Text-based data inspector for Python?
socyl at 987jk.com.invalid
Fri Jan 25 15:28:08 CET 2008
In <mailman.1057.1201222869.896.python-list at python.org> Terry Jones <terry at jon.es> writes:
>>>>>> "kj" == kj <socyl at 987jk.com.invalid> writes:
>You actually liked the perl debugger... gasp!
Still do, in fact!.
>OK, I used it too, but it
>left a few things to be desired...
I'd love to read your thoughts on the matter. My biggest complain
about it is that its underlying code is very poorly designed and
it's having a difficult time keeping up with the language. With
each new version of Perl it springs new leaks, unfortunately. For
example, it's much worse than Perl itself at dealing with Unicode.
...And its documentation is probably the worst of all of the core
Perl docs. Let's see, what else...? Nothing else comes to mind
at the moment.
>I use M-x pydb to debug python from inside emacs. I like it more than the
>straight pdb as it's a bit more like gdb.
>In pydb (and pdb) there's p and pp to print and pretty print a python
>object. They work pretty well & there's no need for the mouse.
Thank you much for the tip. I just skimmed over its documentation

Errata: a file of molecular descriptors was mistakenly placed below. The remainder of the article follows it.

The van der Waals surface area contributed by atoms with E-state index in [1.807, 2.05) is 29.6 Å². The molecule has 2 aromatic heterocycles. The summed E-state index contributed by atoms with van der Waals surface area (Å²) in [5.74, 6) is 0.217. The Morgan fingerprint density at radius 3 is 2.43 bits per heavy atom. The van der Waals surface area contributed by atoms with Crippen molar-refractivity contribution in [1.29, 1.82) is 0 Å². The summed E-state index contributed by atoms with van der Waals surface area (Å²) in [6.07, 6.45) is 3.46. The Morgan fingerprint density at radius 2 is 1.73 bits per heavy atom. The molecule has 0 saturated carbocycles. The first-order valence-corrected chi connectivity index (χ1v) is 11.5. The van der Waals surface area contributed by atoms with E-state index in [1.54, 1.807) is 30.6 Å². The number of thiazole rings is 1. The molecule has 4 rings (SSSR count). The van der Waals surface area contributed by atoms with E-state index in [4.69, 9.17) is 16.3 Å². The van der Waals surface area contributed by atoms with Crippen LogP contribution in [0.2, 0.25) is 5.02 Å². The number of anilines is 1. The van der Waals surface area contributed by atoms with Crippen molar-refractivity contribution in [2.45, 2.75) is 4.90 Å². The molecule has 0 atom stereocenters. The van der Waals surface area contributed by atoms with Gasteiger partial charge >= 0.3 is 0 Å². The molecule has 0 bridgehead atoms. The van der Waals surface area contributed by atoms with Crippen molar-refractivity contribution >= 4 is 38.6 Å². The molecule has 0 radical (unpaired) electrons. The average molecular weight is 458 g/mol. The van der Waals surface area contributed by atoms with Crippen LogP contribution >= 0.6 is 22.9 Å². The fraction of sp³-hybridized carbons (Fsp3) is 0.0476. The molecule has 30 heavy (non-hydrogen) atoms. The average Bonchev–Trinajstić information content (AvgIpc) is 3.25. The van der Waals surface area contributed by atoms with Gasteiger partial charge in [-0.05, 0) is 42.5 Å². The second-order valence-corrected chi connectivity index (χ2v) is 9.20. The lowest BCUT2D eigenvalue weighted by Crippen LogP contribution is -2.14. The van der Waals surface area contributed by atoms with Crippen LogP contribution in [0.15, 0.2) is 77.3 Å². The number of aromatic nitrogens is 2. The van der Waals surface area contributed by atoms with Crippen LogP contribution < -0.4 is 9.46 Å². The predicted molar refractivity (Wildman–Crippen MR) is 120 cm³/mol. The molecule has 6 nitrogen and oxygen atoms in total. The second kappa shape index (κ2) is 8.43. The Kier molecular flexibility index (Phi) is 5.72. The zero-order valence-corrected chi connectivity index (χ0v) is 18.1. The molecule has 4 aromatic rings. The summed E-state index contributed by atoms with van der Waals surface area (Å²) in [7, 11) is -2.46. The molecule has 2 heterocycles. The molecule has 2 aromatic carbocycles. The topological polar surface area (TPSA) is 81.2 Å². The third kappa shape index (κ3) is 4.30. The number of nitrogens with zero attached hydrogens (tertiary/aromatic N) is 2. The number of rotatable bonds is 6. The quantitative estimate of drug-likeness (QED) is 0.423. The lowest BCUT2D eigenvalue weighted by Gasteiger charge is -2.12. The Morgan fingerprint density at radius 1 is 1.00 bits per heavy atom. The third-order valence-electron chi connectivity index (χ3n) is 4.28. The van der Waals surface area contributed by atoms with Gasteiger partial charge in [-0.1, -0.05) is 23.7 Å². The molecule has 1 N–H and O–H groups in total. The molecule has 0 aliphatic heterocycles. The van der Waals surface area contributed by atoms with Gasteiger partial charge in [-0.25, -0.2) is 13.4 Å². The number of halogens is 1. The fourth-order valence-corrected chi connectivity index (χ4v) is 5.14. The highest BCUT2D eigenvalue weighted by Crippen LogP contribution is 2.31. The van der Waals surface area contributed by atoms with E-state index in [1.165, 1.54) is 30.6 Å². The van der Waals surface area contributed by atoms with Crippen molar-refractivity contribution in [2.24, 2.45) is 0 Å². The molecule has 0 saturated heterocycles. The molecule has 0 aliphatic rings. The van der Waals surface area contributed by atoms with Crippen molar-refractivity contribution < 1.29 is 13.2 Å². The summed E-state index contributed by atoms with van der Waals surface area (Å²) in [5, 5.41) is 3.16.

and I'm looking forward to using it. The one thing I couldn't
find, and would greatly miss if not available, is the ability to
set breakpoints by inserting a particular indication right in the
code. In the Perl debugger one can insert something like the
following anywhere in the code:
$DB::single = 1;
When such a line executes, the debugger immediately switches to
single-step mode. It's a very flexible technique, and I like it
a lot more than setting breakpoints the "usual" way (i.e. "b [line]
[condition]"). For example, for a conditional breakpoint one can
do something like:
$DB::single = some_boolean_test();
Or if one isn't sure exactly when one wants to stop at the location,
one can just write:
$DB::single = ( $::SOME_GLOBAL_VARIABLE || 0 );
(The "|| 0" is there so that the debugger won't complain over
assigning an undefined RHS in the assignment.) If while stopped
at some other breakpoint, and perhaps having inspected some data,
we decide that it's time to stop at this line, we just assign 1 to
the global, hit the old "c"(ontinue), and one's there.
In fact, setting $DB::single is the only way I know to have a
breakpoint in code that executes at compile time (such as anything
in a BEGIN block and any top-level code in modules imported via
the "use" directive). Setting a breakpoint with b at such points
and restarting the program won't work. Extremely handy.
Maybe something like this (or even better!) is already possible in
pydb, but I couldn't find it. If it is, though, I'll be very
NOTE: In my address everything before the first period is backwards;
and the last period, and everything after it, should be discarded.
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